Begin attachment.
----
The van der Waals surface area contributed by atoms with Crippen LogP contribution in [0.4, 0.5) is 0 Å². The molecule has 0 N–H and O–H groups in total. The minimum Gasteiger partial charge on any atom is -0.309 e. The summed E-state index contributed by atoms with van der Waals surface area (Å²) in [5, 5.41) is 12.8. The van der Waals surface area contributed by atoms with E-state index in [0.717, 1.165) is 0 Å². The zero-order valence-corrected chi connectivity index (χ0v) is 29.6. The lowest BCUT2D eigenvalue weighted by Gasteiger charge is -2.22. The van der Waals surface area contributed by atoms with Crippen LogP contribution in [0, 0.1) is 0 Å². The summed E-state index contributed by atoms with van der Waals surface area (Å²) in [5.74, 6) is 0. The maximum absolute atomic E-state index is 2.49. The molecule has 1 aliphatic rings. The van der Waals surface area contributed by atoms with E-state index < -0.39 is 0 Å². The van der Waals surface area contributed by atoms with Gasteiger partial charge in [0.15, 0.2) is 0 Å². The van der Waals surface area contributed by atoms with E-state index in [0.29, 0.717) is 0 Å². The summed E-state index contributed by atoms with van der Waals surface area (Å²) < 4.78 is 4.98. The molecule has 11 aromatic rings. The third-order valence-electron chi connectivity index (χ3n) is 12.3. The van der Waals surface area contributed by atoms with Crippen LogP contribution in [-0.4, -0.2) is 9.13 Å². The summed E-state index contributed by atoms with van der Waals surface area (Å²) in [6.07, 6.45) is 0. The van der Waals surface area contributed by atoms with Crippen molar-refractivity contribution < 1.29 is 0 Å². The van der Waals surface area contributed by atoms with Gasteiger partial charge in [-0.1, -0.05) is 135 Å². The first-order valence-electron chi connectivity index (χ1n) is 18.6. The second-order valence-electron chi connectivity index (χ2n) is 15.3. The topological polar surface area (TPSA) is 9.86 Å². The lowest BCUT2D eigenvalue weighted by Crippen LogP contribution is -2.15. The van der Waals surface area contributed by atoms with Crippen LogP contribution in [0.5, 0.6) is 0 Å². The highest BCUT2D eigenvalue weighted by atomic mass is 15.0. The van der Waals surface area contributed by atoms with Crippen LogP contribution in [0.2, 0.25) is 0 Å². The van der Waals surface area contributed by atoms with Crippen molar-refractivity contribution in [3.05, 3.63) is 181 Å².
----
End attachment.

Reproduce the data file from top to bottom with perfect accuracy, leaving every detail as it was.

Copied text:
The van der Waals surface area contributed by atoms with Crippen LogP contribution in [0.4, 0.5) is 0 Å². The molecule has 0 N–H and O–H groups in total. The minimum Gasteiger partial charge on any atom is -0.309 e. The summed E-state index contributed by atoms with van der Waals surface area (Å²) in [5, 5.41) is 12.8. The van der Waals surface area contributed by atoms with E-state index in [0.717, 1.165) is 0 Å². The zero-order valence-corrected chi connectivity index (χ0v) is 29.6. The lowest BCUT2D eigenvalue weighted by Gasteiger charge is -2.22. The van der Waals surface area contributed by atoms with Crippen LogP contribution in [0, 0.1) is 0 Å². The summed E-state index contributed by atoms with van der Waals surface area (Å²) in [5.74, 6) is 0. The maximum absolute atomic E-state index is 2.49. The molecule has 1 aliphatic rings. The van der Waals surface area contributed by atoms with E-state index < -0.39 is 0 Å². The van der Waals surface area contributed by atoms with Gasteiger partial charge in [0.15, 0.2) is 0 Å². The van der Waals surface area contributed by atoms with E-state index in [0.29, 0.717) is 0 Å². The summed E-state index contributed by atoms with van der Waals surface area (Å²) < 4.78 is 4.98. The molecule has 11 aromatic rings. The third-order valence-electron chi connectivity index (χ3n) is 12.3. The van der Waals surface area contributed by atoms with Crippen LogP contribution in [-0.4, -0.2) is 9.13 Å². The summed E-state index contributed by atoms with van der Waals surface area (Å²) in [6.07, 6.45) is 0. The van der Waals surface area contributed by atoms with Crippen molar-refractivity contribution < 1.29 is 0 Å². The van der Waals surface area contributed by atoms with Gasteiger partial charge in [-0.1, -0.05) is 135 Å². The first-order valence-electron chi connectivity index (χ1n) is 18.6. The second-order valence-electron chi connectivity index (χ2n) is 15.3. The topological polar surface area (TPSA) is 9.86 Å². The lowest BCUT2D eigenvalue weighted by Crippen LogP contribution is -2.15. The van der Waals surface area contributed by atoms with Crippen LogP contribution in [0.5, 0.6) is 0 Å². The highest BCUT2D eigenvalue weighted by atomic mass is 15.0. The van der Waals surface area contributed by atoms with Crippen LogP contribution in [0.2, 0.25) is 0 Å². The van der Waals surface area contributed by atoms with Crippen molar-refractivity contribution in [3.05, 3.63) is 181 Å².